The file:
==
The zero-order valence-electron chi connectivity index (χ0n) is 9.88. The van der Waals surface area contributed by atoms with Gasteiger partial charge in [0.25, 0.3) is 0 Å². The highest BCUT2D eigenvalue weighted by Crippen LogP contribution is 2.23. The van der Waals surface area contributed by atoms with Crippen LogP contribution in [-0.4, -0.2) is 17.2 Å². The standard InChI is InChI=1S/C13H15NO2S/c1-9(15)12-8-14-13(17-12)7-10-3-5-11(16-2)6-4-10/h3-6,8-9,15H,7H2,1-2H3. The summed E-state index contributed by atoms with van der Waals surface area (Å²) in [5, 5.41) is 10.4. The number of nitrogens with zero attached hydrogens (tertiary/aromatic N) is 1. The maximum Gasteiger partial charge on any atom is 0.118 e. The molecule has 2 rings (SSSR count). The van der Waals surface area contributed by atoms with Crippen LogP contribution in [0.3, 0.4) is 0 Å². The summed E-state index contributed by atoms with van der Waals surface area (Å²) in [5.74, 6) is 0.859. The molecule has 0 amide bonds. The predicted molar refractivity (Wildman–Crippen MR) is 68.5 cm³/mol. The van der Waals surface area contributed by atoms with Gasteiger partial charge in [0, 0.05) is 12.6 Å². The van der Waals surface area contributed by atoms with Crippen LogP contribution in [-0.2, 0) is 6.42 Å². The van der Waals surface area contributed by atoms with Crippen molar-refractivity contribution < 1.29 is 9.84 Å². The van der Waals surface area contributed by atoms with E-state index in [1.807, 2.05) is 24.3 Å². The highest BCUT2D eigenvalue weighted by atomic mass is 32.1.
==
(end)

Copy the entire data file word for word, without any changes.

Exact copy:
The zero-order valence-electron chi connectivity index (χ0n) is 9.88. The van der Waals surface area contributed by atoms with Gasteiger partial charge in [0.25, 0.3) is 0 Å². The highest BCUT2D eigenvalue weighted by Crippen LogP contribution is 2.23. The van der Waals surface area contributed by atoms with Crippen LogP contribution in [-0.4, -0.2) is 17.2 Å². The standard InChI is InChI=1S/C13H15NO2S/c1-9(15)12-8-14-13(17-12)7-10-3-5-11(16-2)6-4-10/h3-6,8-9,15H,7H2,1-2H3. The summed E-state index contributed by atoms with van der Waals surface area (Å²) in [5, 5.41) is 10.4. The number of nitrogens with zero attached hydrogens (tertiary/aromatic N) is 1. The maximum Gasteiger partial charge on any atom is 0.118 e. The molecule has 2 rings (SSSR count). The van der Waals surface area contributed by atoms with Crippen LogP contribution in [0.3, 0.4) is 0 Å². The summed E-state index contributed by atoms with van der Waals surface area (Å²) in [5.74, 6) is 0.859. The molecule has 0 amide bonds. The predicted molar refractivity (Wildman–Crippen MR) is 68.5 cm³/mol. The van der Waals surface area contributed by atoms with Gasteiger partial charge in [0, 0.05) is 12.6 Å². The van der Waals surface area contributed by atoms with Crippen LogP contribution in [-0.2, 0) is 6.42 Å². The van der Waals surface area contributed by atoms with Crippen molar-refractivity contribution < 1.29 is 9.84 Å². The van der Waals surface area contributed by atoms with E-state index in [1.807, 2.05) is 24.3 Å². The highest BCUT2D eigenvalue weighted by atomic mass is 32.1.